At Twenties: On Travelling

Travelling feels good. Even better when you’re the master of your own travel. The steward. The wanderer. The discoverer. The fun goes a long way from anticipating, researching and planning to getting lost, finding and discovering.

The excitement starts when you browse through websites, blogs and photos. Lists of tourist attractions, landmarks, hotels, bars and restaurants bombard you, and they all start to pressure you. Which ones? They are all tempting and teasing. Read them all. Amaze yourself. The internet is an endless waterfall of information.

From a wrinkled face of confusion, your face will gracefully light up to an open-mouthed excitement. You start making plans. Write, write, doodle. But then, there are too many of them! It’s difficult to tell which ones are the best spots to go to with all the blogs and articles. You just have to pick out the ones that strike you the most at the moment. You can’t force them all in one trip, especially when on a budget travel. The internet is just a reference—you develop your own unique scoop once you’re in the action.

Perhaps, from browsing the web, you’ve gathered tips and hints and formed impressions on which places to go and things to do. But you don’t really actually know ‘til you’re there. You might discover that this beach has a rocky shore, much wider than it had seemed in pictures, where teeny-weeny crabs creep to your toes. Or that there are blue-dotted and orange-sprayed butterflies in this botanical park besides the plain yellow ones you expected. Or that there are shortcuts that let you go around this town more easily as you stroll on laid-back tree-shaded streets.

People may go to the same places but your individual experience will always be unique. And you’ll have your own way of telling your story.

Garden Stroll

Travelling is not a new or unusual interest. Who wouldn’t like to travel? Back then, I was quite apathetic to travelling and driving out far from my hometown. I had thought my hometown, as well as the more accessible towns within the region, is wonderful in itself—which it actually is—that I don’t need to go too far anymore. I’d thought it’s just as wonderful as any other place in the world. But I’ve proven myself wrong on the comparison. As I traveled, I learned that every place has a unique face. A face worth capturing in a portrait. Fresh air of feeling worth breathing. A distinct culture worth embracing.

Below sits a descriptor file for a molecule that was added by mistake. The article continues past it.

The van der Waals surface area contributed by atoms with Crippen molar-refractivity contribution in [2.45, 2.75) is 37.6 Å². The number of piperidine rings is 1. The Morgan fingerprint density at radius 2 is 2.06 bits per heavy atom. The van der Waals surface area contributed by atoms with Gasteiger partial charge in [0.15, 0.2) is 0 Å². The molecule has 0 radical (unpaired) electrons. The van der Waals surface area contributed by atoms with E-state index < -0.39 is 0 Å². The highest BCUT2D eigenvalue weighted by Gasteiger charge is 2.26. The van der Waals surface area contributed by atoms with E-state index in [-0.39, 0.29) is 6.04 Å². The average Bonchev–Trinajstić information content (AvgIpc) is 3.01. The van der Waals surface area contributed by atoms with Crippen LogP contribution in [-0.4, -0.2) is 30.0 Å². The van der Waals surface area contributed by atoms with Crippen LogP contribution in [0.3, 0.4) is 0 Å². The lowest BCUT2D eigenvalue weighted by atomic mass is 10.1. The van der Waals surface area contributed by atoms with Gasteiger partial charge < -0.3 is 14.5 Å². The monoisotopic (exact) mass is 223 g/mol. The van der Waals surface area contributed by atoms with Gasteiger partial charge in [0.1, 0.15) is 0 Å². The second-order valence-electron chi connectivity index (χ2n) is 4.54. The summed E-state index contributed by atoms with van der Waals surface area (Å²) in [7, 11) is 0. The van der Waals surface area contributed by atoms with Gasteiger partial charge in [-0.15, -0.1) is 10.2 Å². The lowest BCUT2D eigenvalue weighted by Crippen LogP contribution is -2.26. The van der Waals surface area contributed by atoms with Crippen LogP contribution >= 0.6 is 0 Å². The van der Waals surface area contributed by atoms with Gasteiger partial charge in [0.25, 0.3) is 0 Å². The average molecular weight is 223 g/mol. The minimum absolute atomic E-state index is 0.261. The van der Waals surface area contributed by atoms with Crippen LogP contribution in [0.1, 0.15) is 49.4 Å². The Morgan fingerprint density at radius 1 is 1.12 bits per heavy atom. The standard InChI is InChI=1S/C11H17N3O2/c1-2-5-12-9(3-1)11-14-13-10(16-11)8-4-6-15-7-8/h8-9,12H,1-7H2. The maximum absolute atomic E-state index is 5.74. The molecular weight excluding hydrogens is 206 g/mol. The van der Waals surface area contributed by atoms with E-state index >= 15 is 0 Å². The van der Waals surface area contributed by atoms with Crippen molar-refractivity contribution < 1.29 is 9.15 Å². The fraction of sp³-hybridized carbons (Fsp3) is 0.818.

As a (quite) young person who’s just beginning to earn and yet to start a real career, my first independent travel was a great first time. With an undemanding backpack, I went to Baguio City, Ph in the typhoon-frenzied month of November in 2013. I’ve been to Baguio before but I was very young and with my family. I had no idea which places we went to, and I didn’t care much. It was mostly my father who made the picks. Now, going back to Baguio on my own felt like a first time again—a redeemed first time. I went to every park and roamed the city streets with fresh, mature eyes. I took time in every spot. Didn’t hurry. Didn’t quite mind the hours.

A delightful walk

One trip is enough to make you fall in love with a place. But then I thought, once isn’t enough for a more intimate acquaintance. A part two, at least, is much needed.

Read about my first-time backpacking on my next post. -R

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